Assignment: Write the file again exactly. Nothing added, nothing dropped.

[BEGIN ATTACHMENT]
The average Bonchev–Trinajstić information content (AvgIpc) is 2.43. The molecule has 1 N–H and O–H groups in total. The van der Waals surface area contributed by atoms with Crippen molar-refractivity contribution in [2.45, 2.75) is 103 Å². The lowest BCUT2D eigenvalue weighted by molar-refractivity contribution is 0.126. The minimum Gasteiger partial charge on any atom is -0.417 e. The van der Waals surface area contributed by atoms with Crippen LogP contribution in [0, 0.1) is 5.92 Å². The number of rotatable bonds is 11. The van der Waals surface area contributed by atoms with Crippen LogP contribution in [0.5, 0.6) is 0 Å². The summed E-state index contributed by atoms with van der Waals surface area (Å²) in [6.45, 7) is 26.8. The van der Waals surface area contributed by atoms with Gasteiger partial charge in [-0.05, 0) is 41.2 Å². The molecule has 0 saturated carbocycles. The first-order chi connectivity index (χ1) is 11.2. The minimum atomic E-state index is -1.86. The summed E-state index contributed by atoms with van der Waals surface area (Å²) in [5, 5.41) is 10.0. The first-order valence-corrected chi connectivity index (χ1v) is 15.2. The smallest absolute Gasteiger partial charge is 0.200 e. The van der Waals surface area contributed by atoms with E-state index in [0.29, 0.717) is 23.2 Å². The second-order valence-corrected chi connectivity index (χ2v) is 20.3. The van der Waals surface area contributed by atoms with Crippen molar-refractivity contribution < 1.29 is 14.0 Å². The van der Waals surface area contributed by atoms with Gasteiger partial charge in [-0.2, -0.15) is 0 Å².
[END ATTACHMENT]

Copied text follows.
The average Bonchev–Trinajstić information content (AvgIpc) is 2.43. The molecule has 1 N–H and O–H groups in total. The van der Waals surface area contributed by atoms with Crippen molar-refractivity contribution in [2.45, 2.75) is 103 Å². The lowest BCUT2D eigenvalue weighted by molar-refractivity contribution is 0.126. The minimum Gasteiger partial charge on any atom is -0.417 e. The van der Waals surface area contributed by atoms with Crippen LogP contribution in [0, 0.1) is 5.92 Å². The number of rotatable bonds is 11. The van der Waals surface area contributed by atoms with Crippen LogP contribution in [0.5, 0.6) is 0 Å². The summed E-state index contributed by atoms with van der Waals surface area (Å²) in [6.45, 7) is 26.8. The van der Waals surface area contributed by atoms with Gasteiger partial charge in [-0.05, 0) is 41.2 Å². The molecule has 0 saturated carbocycles. The first-order chi connectivity index (χ1) is 11.2. The minimum atomic E-state index is -1.86. The summed E-state index contributed by atoms with van der Waals surface area (Å²) in [5, 5.41) is 10.0. The first-order valence-corrected chi connectivity index (χ1v) is 15.2. The smallest absolute Gasteiger partial charge is 0.200 e. The van der Waals surface area contributed by atoms with E-state index in [0.29, 0.717) is 23.2 Å². The second-order valence-corrected chi connectivity index (χ2v) is 20.3. The van der Waals surface area contributed by atoms with Crippen molar-refractivity contribution < 1.29 is 14.0 Å². The van der Waals surface area contributed by atoms with Gasteiger partial charge in [-0.2, -0.15) is 0 Å².